Katheryn Scott’s “At the Foot of the Cross” contains these words:
Trade these ashes in for beauty
And wear forgiveness like a crown
Coming to kiss the feet of mercy
I lay every burden down
At the foot of the cross
I’ve sung this song quite a few times and I have never sung it in the same way twice. That’s a good thing; we won’t always experience good poetry, good art of any kind, the same way. We will, however, experience bad poetry the same way every time.
I’ve read Hamlet many times and it still surprises me. The same can be said for the songs of Josh Garrels and the book of Genesis. The best church songs will have the same quality. The presence and power of the figurative language contribute to the effectiveness of a song to bring some listeners into worship.
“At the Foot of the Cross”
One of the first times I sang “At the Foot of the Cross” I was caught by the idea of trading “ashes in for beauty.”
The next time I noticed that this phrase was preceded by the word “these.” This demonstrative pronoun puts the ashes I’m singing about right here–I walked into church covered in them. In Biblical language, to wear ashes, or “sackcloth and ashes,” is to demonstrate grief or repentance; importantly, it is an act of humility. This song, if sung honestly is a song of confession where the worshiper acknowledges his or her sin and the need for forgiveness.
By grace, these ashes are exchanged for beauty the song reminds us, for we are transformed to royalty as a crown is placed upon our heads. We aren’t just forgiven but received as children of the King. This transformation occurs, not by our merit, but by the death of Jesus on the cross.
We sang this song in church again a few weeks ago. I was caught by the line “Coming to kiss the feet of mercy.” In Luke 7:38, there was a woman who had “lived a sinful life”–Luke doesn’t say she was a prostitute, but this is certainly likely. When I sing this line, I am placed in the position of a prostitute. This is the point and the power of the line. I cannot judge others when I remember that my sin is no less than that of the woman in Luke. But my guilt, as well as the woman’s, is, nonetheless, erased by Jesus death on the cross. She wept and wet his feet with tears and wiped them with her hair. This is the response that this line can evoke in those who sing it–overwhelming gratitude.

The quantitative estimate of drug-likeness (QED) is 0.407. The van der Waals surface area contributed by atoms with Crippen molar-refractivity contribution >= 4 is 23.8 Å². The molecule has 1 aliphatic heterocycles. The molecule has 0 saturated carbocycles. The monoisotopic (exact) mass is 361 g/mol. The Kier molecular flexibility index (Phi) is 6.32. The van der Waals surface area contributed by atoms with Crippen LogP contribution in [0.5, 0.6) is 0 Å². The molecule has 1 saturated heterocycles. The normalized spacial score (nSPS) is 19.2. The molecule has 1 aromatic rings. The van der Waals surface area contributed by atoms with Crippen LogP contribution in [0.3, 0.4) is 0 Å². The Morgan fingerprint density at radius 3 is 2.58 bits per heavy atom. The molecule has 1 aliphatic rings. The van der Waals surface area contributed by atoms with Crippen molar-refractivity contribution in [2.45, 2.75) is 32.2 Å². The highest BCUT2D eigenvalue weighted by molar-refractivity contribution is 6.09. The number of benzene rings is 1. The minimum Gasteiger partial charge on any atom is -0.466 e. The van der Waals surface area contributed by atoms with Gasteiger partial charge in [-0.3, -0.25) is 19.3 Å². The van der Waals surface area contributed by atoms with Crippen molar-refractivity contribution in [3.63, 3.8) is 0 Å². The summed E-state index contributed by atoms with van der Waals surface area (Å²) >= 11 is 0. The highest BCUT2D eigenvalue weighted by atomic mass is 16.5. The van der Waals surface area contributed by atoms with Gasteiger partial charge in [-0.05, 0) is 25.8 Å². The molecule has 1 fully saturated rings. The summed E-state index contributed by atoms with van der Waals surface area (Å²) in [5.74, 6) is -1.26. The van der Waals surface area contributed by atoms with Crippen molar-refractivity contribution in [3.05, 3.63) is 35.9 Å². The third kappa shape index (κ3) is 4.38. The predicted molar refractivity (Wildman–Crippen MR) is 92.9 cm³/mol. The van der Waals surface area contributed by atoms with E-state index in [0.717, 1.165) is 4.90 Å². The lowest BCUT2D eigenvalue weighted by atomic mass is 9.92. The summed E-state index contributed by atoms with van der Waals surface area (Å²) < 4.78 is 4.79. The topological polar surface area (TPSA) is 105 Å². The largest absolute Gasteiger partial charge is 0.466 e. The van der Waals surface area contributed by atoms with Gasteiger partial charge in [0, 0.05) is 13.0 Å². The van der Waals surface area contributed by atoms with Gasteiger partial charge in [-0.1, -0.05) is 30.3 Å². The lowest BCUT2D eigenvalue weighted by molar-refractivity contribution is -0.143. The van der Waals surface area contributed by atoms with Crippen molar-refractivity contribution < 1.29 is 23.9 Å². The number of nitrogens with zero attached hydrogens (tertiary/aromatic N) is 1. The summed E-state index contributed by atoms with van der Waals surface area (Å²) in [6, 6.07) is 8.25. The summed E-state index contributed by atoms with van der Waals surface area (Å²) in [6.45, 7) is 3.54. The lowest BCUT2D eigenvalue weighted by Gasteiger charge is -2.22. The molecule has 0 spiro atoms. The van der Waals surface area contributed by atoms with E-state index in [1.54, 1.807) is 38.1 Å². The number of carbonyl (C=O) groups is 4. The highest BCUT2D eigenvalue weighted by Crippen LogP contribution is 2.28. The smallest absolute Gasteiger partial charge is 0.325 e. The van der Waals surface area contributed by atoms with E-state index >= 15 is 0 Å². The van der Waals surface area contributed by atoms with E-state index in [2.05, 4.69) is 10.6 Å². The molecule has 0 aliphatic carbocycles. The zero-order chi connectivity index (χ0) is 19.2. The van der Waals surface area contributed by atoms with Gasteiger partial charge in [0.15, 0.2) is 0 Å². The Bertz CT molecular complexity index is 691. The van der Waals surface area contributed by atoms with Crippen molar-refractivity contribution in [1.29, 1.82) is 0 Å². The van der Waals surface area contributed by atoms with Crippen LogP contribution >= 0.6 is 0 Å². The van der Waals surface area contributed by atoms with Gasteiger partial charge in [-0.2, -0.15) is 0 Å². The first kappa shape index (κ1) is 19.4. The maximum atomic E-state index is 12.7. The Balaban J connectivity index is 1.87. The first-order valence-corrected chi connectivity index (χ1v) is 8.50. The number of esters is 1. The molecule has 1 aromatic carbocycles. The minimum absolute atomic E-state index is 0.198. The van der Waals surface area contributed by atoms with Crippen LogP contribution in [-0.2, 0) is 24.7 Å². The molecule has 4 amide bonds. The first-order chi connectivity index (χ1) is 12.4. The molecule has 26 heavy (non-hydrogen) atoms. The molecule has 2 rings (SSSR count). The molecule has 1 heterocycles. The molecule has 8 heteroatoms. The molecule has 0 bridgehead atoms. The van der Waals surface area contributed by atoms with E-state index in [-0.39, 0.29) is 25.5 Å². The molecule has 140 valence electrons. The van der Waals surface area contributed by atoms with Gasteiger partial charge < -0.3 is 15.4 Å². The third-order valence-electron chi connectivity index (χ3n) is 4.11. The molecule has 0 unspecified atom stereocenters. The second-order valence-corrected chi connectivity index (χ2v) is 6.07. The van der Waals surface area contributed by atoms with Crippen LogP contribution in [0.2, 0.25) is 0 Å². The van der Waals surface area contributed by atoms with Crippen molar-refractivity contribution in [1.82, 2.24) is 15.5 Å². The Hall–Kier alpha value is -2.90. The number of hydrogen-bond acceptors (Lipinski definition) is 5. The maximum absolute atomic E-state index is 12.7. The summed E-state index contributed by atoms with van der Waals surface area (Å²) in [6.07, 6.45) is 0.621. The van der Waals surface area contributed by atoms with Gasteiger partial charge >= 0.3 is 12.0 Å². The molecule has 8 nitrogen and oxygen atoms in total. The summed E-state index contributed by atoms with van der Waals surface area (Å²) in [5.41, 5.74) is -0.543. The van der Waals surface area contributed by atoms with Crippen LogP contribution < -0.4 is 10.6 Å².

This is only one verse: there are two more that are just as powerful.
Not all the songs that we sing in church use metaphors like this–nor need they. Metaphor and allusion are but two tools that the poet might use. And there are many tools. However, when figurative language is used in a song, it should work to achieve the purpose of the song–in this case, lead those who sing it into confession–an awareness of one’s guilt and gratitude in complete forgiveness.
This is an example of how figurative language (and allusion) can work powerfully in a song.
But then there are those praise and worship songs where the figures of speech get in the way of, well, praise and worship.
Here are some of the metaphor issues that completely distract me from engaging with the song:
one dimensional comparisons just lie there with no meaning to explore in the comparison
cliché–these metaphors are so overused so as to become meaningless
barrage–when figures are so numerous that there is no opportunity to receive them
metaphor mosaic–when figures are so completely unrelated that I don’t know if we are talking about clothing, branches, wind, or wineskins
And then there are the dreaded mixed metaphors
In my series The Poetry of Worship, offer ways we can improve the lyrics of the praise and worship songs we sing. More importantly, I explain why we ought to.
Next Post about worship songs: Higher Times — Why it’s good to sing the classics